FAQ (Developers)

Edited: May 17, 2022

Where’s the developer documentation?

As Quilt hasn’t yet reached a proper release, we haven’t yet started working on our developer documentation. However, when the time comes, we are planning on setting up an expansive wiki, as well as a forum where developers can seek support (as an alternative to using Discord).

Why should I choose Quilt for my mods instead of Fabric?

For developers, Quilt provides the following advantages over Fabric:

  • A more fully-featured API for developing more compatible mods, faster and with less effort
  • A modular approach to the API that extends to your mods, without requiring you to jar-in-jar API modules or ask your users to download them separately
  • A vastly improved decompiler (compared to Fabric’s fork of Fernflower) that provides much more readable, accurate and understandable output for when you need to dig into Minecraft’s code
  • An alternative approach to mappings, which is based on Yarn but removes the clean-room, which allows for more accurate names without compromising on quality – and makes it simpler to ask for support in official spaces when you’re using a different set of mappings
  • A more community-oriented approach that ensures that everyone’s voice is heard when raising issues and opinions, regardless of how prolific a developer is, or how well-known they are
  • Future goal: A new Collision Handling ASM backend (Chasm) which acts as the backbone for our mixin and access widener implementations, allowing those and other bytecode manipulation tools to function without any special handling required in Quilt’s build tools or loader, and helping mods to remain compatible with each other

What does it mean to say that Quilt Mappings doesn’t have a clean-room, and why does it matter?

When talking about the clean-room, we’re referring to a specific approach to contributions taken by Fabric’s Yarn mappings project. Yarn takes an approach that attempts to guarantee the safety of the project by refusing names that have obviously been inspired by names from other mappings projects, such as MCP and Mojang’s official mappings. It also discourages contributors from looking at names from other mappings projects, and requires discussions in Fabric’s official community spaces to be free of non-Yarn names.

Quilt Mappings (shortened to QM below), on the other hand, takes a different approach. As the project uses the Creative Commons Zero License (similarly to Yarn), QM explicitly doesn’t claim ownership of the names and instead any names contributed that may be derivatives of other mappings projects still have that ownership assigned to them. This, along with including license notices that explicitly show that ownership of some names may lie with other mappings projects (and that provide proper credit) – among other things – allows QM contributors to refer to other mappings projects to figure out what the best name for something should be. It also means that we don’t have to disallow discussions involving names from other projects in our official community spaces.

It’s worth noting, however, that a name being present in some other mappings project does not mean we’ll accept it. All names contributed must stand up on their own, regardless of what Mojang – or any other organisation – provides as a name.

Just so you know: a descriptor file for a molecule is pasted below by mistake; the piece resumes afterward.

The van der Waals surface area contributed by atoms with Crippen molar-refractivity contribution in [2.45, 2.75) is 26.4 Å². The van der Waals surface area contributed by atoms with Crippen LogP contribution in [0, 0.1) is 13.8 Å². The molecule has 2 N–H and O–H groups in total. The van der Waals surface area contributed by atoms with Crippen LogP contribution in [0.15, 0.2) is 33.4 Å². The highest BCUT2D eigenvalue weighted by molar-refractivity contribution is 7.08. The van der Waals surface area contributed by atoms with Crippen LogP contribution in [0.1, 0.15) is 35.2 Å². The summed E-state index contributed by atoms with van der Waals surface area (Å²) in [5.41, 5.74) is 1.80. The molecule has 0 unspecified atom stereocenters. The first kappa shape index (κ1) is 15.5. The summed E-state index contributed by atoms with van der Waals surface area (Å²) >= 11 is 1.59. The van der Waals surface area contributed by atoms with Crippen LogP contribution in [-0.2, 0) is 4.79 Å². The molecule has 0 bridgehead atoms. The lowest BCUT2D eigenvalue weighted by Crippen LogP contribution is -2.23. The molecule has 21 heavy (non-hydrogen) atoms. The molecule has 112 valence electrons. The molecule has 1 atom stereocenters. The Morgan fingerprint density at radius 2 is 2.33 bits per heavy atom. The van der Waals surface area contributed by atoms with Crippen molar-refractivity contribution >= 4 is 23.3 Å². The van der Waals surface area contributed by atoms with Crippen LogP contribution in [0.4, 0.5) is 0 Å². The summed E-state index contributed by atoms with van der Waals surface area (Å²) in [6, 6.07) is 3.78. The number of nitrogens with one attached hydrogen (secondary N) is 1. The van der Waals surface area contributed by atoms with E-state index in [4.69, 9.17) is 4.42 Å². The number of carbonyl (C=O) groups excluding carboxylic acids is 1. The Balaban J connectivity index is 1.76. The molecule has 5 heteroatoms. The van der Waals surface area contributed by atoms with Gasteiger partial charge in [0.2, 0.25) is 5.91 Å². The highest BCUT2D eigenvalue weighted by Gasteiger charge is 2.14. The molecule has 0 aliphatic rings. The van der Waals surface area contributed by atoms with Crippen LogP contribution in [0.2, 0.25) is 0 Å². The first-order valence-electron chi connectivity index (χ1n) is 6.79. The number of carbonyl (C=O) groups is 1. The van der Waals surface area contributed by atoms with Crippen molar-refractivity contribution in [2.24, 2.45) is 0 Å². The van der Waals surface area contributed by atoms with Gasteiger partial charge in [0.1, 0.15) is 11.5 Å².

How hard will it be to port my Fabric mods?

We plan on trying to make this transition as painless as possible – by matching Fabric’s API surface, allowing you to stick with Yarn mappings if you’d like, and providing support for developers that are porting their mods. It’s worth noting that – as of this writing – Fabric mods that contain mixin plugins (for example, for conditional mixins) are supported by Quilt’s backwards-compatibility efforts, but this will not be the case once Chasm has been added to the toolchain. Quilt will provide an alternative approach with proper toolchain support later on – and we’ll help you figure out how to move to it if you need support.

How long will backwards compatibility for loading Fabric mods last?

As long as maintaining Fabric compatibility doesn’t negatively impact the project, we’ll keep doing it – but if it does get to the point where maintaining it is no longer feasible, we’ll help move it to a community-run project and provide its developers with the support they need to keep working on it.

In short, backwards compatibility will live on until it’s no longer possible to maintain it.

How do I get started with writing a Quilt mod?

While we’re currently still working on developer documentation, we do have a template mod that you can use as a template, or just to get started. We’ll be working on docs throughout the beta period and beyond, so please keep an eye out for them!

What the heck is Chasm, exactly?

Chasm is short for Collision Handling ASM. Chasm is a bytecode transformation library, acting as a backend that’s intended for use via separate frontends, rather than for mods to use directly. It intends to provide a safer way to modify bytecode at runtime, handling collisions automatically and trying to help mods to stay compatible.

Frontends for use with Chasm will include Access Wideners and, of course, Mixin. However, there’s no reason additional frontends couldn’t be written – by Quilt, or by the community.

Chasm has not yet been implemented, but we’re working on it!